Help with interfacing Arduino Uno with RAK811

The first step is to write code to read the sensor.

Then you can add the result from the sensor to the buffer[].

Hopefully this gets you going, I can knock up something later on this week if you can bare with me.

Sure, I’m looking forward this week.

https://github.com/ztfnky/sensorCode/blob/main/FlowmeterSimplestCode_withsource.ino

This is my sensor code.

I edited the previous answer to add the float conversion for you. This would a way to solve your problem.
Float -> char -> add another char with something you may want, like sensor name -> merge them -> print(buffer, hex)

Please, note the this is was added inside the RAK811.cpp file, you need to create your own function for this.

bool RAK811::rk_sendData(int port, char *datahex)
{
  // String command = "";
  command = "at+send=lora:" + (String)port + ":";// + datahex;
  // _serial1.println(command);

  float resistance = 123.45;
  char res[7];
  dtostrf(resistance, 6, 2, res);

  char hi[3] = {0};
  hi[0] = 'h';
  hi[1] = 'i';
  hi[2] = '\0';

  char buffer[strlen(hi) + strlen(res) + 1];
  sprintf(buffer, "%s:%s", hi, res);

  Serial.println(buffer);

  command = command;// + converter(teste);
  Serial.println(command);

  while (_serial.available())
  {
    _serial.read();
  }
  //_serial1.println(cmd);
  _serial.print(command);

  for(int i=0;i<(strlen(hi) + strlen(res) + 1);i++){
    _serial.print(buffer[i], HEX);
  }
  _serial.println("");


  delay(200);
  return true;
  
  //sendRawCommand(command);

  return true;  
}

Here is the TTN print of the received payload.

And the hex payload converted to ascii.

Whilst this does move things forward, it will have rendered the library specific only to this sensor.

The code should be put in the main ino and the hex string then passed to the rk_sendData.

Additionally, sending payloads as strings is considered wasteful - conversion to an integer (usually by multiplying by 10, 100 or 1000 etc as appropriate) and then byte packing / shifting is strongly encouraged. As far as the TTN forumites think, any other way is wrong, a heinous crime and bad for the network.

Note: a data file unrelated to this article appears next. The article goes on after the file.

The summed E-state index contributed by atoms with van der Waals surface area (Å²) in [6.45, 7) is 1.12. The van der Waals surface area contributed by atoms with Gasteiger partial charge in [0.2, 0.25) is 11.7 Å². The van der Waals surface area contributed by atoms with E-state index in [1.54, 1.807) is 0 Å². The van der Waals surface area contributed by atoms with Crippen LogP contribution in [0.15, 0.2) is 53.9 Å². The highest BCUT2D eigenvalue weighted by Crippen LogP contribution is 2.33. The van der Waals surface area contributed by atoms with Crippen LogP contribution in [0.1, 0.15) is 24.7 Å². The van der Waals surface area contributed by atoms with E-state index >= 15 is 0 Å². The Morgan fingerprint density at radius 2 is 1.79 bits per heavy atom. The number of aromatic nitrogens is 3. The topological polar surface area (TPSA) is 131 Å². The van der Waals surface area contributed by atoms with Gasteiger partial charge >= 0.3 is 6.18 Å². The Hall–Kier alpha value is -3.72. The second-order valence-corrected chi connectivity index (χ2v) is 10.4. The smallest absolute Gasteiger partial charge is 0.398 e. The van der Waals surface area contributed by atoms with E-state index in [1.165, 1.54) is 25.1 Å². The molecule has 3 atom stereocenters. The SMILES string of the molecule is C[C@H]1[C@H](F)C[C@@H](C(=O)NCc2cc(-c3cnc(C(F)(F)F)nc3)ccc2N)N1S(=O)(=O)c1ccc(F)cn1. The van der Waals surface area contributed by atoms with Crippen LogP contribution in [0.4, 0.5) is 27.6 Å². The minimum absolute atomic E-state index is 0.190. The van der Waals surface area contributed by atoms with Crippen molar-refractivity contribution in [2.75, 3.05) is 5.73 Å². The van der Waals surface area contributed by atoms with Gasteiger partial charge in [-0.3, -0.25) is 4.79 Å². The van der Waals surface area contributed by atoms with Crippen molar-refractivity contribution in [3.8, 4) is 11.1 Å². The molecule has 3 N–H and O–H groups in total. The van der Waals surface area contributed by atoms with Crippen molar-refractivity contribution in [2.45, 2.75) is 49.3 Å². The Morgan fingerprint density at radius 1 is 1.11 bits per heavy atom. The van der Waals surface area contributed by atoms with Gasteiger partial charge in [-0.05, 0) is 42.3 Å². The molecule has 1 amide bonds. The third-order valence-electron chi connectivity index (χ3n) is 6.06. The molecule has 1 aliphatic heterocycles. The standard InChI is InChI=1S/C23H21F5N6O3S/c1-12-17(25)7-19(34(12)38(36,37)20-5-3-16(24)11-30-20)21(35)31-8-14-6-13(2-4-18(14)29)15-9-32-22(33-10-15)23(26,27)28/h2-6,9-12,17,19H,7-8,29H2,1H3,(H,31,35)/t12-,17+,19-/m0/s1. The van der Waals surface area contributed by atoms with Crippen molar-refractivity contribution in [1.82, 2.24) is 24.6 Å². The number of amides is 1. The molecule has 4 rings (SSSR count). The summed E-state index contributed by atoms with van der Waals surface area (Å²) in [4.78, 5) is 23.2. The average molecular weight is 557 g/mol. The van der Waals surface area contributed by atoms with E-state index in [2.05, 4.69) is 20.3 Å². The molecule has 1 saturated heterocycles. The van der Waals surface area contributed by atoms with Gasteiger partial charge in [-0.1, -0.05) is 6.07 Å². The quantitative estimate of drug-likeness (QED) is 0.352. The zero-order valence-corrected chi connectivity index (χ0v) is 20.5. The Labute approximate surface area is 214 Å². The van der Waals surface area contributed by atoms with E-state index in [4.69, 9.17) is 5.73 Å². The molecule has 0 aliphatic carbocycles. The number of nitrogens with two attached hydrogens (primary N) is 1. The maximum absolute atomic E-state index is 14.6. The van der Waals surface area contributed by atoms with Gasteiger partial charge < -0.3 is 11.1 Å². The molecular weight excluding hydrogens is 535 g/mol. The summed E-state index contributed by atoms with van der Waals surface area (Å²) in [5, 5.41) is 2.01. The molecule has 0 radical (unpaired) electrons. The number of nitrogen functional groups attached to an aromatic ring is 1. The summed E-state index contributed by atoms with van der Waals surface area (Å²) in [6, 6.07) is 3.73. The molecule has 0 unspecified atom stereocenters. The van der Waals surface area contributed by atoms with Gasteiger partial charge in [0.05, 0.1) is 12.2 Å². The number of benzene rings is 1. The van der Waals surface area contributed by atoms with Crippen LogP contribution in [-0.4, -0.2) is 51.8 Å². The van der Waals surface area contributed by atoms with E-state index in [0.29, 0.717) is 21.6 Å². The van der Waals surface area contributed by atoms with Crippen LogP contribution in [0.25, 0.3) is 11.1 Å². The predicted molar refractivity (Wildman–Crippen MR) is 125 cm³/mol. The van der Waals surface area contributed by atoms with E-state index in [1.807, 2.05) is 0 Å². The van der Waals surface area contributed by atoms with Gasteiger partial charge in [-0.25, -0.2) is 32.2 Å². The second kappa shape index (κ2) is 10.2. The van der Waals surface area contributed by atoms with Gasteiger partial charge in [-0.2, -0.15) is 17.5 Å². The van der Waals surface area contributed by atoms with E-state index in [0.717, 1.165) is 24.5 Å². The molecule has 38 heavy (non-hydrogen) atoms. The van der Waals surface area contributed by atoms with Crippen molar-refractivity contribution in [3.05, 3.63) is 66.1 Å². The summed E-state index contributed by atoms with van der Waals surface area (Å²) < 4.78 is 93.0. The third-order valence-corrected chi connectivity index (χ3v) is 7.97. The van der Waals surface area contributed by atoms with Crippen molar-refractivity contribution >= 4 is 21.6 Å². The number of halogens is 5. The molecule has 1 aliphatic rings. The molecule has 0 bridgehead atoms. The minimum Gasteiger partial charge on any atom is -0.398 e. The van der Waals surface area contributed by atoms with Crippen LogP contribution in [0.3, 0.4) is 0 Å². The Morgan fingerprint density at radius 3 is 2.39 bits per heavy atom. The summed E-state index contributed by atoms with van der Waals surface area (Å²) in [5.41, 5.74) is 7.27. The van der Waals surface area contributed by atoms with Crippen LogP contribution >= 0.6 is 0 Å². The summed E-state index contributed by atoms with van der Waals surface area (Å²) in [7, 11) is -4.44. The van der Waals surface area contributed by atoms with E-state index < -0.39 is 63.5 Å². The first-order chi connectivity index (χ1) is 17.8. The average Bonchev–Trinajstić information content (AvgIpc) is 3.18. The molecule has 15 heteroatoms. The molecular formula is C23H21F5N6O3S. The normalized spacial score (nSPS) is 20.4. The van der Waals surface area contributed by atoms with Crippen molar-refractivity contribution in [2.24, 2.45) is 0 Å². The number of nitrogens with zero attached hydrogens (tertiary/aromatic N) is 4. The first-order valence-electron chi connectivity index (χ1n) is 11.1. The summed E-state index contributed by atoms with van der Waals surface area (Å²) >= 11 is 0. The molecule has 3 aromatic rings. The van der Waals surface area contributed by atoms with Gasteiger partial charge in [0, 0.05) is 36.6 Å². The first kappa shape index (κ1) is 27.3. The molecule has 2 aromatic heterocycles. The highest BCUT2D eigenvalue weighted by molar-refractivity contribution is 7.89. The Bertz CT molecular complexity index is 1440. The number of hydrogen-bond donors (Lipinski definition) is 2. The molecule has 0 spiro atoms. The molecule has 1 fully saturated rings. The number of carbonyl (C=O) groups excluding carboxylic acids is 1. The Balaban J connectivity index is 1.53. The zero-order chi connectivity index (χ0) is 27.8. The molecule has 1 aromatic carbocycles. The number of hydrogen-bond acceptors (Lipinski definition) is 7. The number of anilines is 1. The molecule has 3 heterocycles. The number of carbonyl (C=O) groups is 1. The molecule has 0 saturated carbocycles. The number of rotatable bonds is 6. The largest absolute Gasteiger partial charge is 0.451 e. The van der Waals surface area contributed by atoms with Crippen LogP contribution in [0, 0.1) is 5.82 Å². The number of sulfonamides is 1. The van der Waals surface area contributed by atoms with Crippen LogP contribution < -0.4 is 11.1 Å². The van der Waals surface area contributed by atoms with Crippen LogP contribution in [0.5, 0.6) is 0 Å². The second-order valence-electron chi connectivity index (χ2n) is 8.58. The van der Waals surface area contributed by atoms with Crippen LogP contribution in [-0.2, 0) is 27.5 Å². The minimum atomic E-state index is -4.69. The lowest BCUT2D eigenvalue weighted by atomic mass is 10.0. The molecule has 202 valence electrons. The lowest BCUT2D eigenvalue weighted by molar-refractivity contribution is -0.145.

I definitely agree with @nmcc regarding floats. The best approach is to multiply it with 10, 100, etc. then do the conversion on the decoder side of the network server. It is just a simple javascript. But @SWoto’s code above can work as well and you can easily add char or string on your payload. However, if you are only going to send just float values, @nmcc advise is really recommended.

Sadly all too easy - I’ve yet to come across a really good reason for sending plain text in a LoRaWAN payload.

Conversely, I have a very messed up set of utilities I use to bit-pack so if, for example I only need 0-15, I only use 4 bits and the other 4 are used for another value - it handles all the fun of crossing byte boundaries. Perhaps I should clean it up and release it.

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I think with what i’m going to say I might be stepping outside the topic question, though I’m not sure because it is related with the replies. Mods, please correct me if I’m wrong.

@nmcc, @carlrowan, regarding the discussion about sending it as int or float and the usage of plain text, if you have three sensors (assume temperature, humidity and pressure) how would you send it with LoRaWAN? Three frames with the value as int, or try to fit it in a frame separated by some character?

No, no, no, no, never, ever. Never ever think like that again or the LoRaWAN SWAT team will visit.

That implies three transmissions - three times you use you battery.

Try? Do or do not, there is no try!

The LoRaWAN SWAT team won’t come for this, they just send the LoRaWAN police around to fine you 100 batteries - as this will add to battery burn.

OK, I’ll stop encouraging a search using the forum, TTN forum or Mistress Google and go for the direct answer using Arduino code:

#define PAYLOAD_SIZE  6

void setup() {

  Serial.begin(9600);
  Serial.println("LoRaWAN using RAK library payload demo");
  
  int data[PAYLOAD_SIZE]; //  binary data structure with enough bytes for the payload
  
  int temperature = 20;
  int humidity = 35;
  int pressure = 935;

/* This is where you get your readings
  // Get your readings
  temperature = getTheTemperature();
  humidity = getTheHumidity();
  pressure = getThePressure();
*/

  // Transfer to the binary data structure
  data[0] = highByte(temperature);
  data[1] = lowByte(temperature);
  data[2] = highByte(humidity);
  data[3] = lowByte(humidity);
  data[4] = highByte(pressure);
  data[5] = lowByte(pressure);

  // Convert to a HEX string
  String payload = "";
  for(int c = 0; c < PAYLOAD_SIZE; c++) {

    if(data[c] < 0x10) {  // If it is less that 10, we'll need to put the 0 in as the Arduino String function doesn't pad with leading 0's
        payload += '0';
    }
    
    payload += String(data[c], HEX);
    
  }

  payload.toUpperCase(); // Converts in place, just to add to new programmer confusion

  Serial.print("Payload as Hex string: ");
  Serial.println(payload);

  // RAKLoRa.rk_sendData(1, payload) // This is where we send the payload

  // Note, buffer is a reserved word in Arduino, so I don't use buffer, I use payload, but the RAK examples do, your mileage may vary

}

void loop() {
}

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My understanding is that the Uno and 811 can only be connected by wires due to different voltages / pin mismatch. Correct?

Not sure what the alternatives are to wires but …

The alternative is to use a Pro Mini.

You can also convert Arduino Uno to 3.3v volts operation with some tweaking. Replace the 5V regulator with 3.3v and solder some jumper wires “here and there” on the board.

I did this before. However, the atmega328 will be out of specs at 3.3v when running at 16Mhz. It is somehow overclocked. But for quick testing, it works. In production, I wont recommend it.